Why do companies in the same sector pursuing near-identical strategies and emphasising the same priorities perform so differently? In the FTSE 500, for example, the difference in profit margin between the top performing sectors and the worst is 19 per cent, yet the difference between the best and worst within a sector is 34 per cent.
What sets the top-performing companies apart and why some deliver so much more than others are questions that Colin Price, executive vice president and global managing partner at Heidrick & Struggles and Sharon Toye, a partner in the firm’s London office, set out to explore in their new book, Accelerating Performance: How to Mobilise, Execute and Transform with Agility.
But while innumerable books claim to unlock the secrets of better business performance, few can back up their assertion with such extensive research. Over the course of several years, the authors delved into the details of the management at half of the FT 500 companies, surveyed 20,000 global leaders, conducted in-depth interviews with 150 of them, analysed data from 3,000 teams and drew from their library of more than 10,000 executive assessments as well as their experience of placing more than 4,000 executives a year.
What they found is that top performers have worked out how to be both big and agile. And key to their success is acceleration - they can build and change momentum more quickly than their competitors, largely because of their ability strip down complexity to the bare essentials and to make apparently contrasting objectives compatible and achievable.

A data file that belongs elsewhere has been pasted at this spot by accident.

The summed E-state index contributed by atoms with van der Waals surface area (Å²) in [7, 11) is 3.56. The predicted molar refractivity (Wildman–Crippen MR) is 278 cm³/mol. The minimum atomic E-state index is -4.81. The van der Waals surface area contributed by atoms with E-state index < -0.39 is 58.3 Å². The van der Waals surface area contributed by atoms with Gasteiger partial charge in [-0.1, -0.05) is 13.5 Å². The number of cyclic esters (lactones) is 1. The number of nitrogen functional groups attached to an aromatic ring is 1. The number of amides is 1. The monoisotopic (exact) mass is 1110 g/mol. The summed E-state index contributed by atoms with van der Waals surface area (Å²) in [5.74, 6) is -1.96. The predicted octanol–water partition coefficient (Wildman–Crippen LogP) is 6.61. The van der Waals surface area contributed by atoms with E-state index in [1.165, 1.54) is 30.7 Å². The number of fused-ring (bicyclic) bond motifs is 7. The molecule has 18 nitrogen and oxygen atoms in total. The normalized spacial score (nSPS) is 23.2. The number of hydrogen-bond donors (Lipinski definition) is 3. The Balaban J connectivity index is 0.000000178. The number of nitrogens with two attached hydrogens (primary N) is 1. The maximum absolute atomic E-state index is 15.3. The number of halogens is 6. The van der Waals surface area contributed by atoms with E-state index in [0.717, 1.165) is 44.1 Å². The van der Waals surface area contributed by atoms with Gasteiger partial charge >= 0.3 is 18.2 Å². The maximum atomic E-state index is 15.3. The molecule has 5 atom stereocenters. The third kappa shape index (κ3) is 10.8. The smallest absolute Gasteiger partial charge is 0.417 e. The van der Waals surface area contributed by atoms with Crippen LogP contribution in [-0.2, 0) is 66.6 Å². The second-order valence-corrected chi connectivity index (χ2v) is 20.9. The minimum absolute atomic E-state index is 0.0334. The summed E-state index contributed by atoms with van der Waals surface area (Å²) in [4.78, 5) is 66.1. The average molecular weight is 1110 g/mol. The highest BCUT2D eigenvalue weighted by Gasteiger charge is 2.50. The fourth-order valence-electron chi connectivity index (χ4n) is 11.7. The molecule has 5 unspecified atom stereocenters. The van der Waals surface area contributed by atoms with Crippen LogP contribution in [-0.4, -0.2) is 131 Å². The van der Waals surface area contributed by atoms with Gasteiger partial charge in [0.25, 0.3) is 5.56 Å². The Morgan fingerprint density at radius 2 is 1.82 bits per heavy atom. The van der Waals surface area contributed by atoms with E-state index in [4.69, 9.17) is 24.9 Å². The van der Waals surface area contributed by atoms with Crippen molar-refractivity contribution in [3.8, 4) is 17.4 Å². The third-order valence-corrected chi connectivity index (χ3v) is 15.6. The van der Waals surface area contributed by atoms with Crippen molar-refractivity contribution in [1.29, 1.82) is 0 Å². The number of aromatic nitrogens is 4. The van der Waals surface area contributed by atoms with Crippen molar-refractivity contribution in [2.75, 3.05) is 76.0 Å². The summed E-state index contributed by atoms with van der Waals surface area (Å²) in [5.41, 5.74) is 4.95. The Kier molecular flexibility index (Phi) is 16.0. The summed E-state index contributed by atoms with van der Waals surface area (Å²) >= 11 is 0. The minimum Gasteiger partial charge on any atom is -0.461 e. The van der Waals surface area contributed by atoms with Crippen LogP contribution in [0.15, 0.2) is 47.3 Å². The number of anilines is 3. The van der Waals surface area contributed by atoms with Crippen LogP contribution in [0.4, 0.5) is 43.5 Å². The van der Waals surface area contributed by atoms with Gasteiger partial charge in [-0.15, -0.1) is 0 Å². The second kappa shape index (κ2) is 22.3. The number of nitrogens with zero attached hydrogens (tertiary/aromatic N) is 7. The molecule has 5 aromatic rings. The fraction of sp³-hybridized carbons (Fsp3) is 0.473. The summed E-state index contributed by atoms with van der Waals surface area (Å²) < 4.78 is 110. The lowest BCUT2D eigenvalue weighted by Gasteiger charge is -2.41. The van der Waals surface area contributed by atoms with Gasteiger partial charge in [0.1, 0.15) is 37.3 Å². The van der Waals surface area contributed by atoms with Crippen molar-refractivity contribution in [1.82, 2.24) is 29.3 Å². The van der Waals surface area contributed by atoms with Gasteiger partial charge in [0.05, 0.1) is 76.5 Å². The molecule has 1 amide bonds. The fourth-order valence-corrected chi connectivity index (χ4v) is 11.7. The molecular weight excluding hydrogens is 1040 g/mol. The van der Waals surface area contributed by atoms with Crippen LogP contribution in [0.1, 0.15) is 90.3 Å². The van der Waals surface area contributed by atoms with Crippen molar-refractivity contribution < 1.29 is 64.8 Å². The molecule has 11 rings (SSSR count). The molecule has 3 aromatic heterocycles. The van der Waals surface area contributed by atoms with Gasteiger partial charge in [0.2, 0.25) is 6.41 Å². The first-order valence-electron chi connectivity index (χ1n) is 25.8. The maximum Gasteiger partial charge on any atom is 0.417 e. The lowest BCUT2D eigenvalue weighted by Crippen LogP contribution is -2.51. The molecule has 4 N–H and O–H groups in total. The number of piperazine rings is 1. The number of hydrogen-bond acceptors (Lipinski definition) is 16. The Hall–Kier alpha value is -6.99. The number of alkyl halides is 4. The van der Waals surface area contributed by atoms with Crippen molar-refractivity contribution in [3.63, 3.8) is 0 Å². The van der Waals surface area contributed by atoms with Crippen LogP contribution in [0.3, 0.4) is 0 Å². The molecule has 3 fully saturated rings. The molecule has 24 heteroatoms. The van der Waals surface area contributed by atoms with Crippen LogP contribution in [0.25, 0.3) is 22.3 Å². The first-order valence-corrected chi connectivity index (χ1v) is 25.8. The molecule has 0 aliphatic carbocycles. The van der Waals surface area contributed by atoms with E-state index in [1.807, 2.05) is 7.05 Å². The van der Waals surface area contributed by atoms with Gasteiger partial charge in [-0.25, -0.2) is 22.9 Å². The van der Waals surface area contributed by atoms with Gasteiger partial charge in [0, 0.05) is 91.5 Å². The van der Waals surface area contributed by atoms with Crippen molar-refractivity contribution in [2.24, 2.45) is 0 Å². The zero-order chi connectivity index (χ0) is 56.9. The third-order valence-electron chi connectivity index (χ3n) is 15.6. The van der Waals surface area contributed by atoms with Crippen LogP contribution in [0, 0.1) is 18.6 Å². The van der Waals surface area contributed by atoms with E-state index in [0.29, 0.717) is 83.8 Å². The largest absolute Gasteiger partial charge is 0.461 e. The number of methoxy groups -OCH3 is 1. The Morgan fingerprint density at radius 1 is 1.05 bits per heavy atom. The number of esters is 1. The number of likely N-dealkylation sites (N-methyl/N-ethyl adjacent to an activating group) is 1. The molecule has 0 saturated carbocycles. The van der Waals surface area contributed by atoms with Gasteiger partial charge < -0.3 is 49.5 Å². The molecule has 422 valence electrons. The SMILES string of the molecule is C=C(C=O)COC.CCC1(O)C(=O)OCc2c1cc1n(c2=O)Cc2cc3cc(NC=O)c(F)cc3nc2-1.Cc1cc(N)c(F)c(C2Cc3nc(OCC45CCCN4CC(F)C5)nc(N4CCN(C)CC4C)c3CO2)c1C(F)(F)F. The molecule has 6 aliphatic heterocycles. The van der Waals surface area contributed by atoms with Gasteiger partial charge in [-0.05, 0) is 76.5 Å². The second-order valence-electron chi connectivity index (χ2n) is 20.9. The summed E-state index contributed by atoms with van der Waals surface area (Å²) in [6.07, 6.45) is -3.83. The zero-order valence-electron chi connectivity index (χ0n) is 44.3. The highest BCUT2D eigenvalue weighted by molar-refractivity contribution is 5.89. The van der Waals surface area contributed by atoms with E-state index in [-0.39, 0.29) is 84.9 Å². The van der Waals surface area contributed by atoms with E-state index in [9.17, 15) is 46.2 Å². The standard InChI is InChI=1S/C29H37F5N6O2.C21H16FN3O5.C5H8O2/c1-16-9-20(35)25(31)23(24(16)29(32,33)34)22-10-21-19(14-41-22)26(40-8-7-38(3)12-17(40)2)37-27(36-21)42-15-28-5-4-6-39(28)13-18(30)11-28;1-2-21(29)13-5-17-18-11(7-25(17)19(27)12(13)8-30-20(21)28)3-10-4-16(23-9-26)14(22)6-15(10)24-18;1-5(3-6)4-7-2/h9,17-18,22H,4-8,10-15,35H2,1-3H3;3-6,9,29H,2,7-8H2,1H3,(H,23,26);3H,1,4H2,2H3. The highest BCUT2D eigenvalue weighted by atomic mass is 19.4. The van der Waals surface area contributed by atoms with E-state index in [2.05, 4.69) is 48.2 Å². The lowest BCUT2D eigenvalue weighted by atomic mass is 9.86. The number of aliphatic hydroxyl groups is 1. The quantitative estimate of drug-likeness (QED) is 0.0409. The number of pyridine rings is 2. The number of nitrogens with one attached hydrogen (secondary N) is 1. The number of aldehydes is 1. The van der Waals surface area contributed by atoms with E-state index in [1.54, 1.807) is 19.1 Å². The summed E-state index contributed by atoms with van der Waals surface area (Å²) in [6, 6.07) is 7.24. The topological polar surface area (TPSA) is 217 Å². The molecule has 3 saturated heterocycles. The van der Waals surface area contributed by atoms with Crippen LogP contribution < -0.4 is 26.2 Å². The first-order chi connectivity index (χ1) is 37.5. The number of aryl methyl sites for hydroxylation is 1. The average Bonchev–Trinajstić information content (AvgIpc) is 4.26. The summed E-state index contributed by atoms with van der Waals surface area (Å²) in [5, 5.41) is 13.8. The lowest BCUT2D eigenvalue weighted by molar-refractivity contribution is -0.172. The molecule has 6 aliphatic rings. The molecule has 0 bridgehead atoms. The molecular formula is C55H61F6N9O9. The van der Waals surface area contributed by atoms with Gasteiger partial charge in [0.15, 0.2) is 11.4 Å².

The authors dub those that achieve this magic balance ‘super accelerators’, and identify 23 companies in the FT Global 500 which exemplify the winning behaviours - and avoid the traps - detailed in the book. It also details the recipe for achieving acceleration, a process termed ‘META’: Mobilize, Execute, and Transform with Agility.
“We have gone from an age of strategy to execution. Everyone is trying to strip out costs, to digitise and to flatten hierarchies,” Price says. “But it’s not where you are going that is important, but how quickly you get there. Execution is more important than strategy. It’s about accelerating.”
With an unashamed focus on data and empirical evidence, Accelerating Performance stands out from the sea of performance and change management books that are based on anecdotes and theory. As such, it is essential reading for anyone serious about analysing or improving organisational, team or individual performance.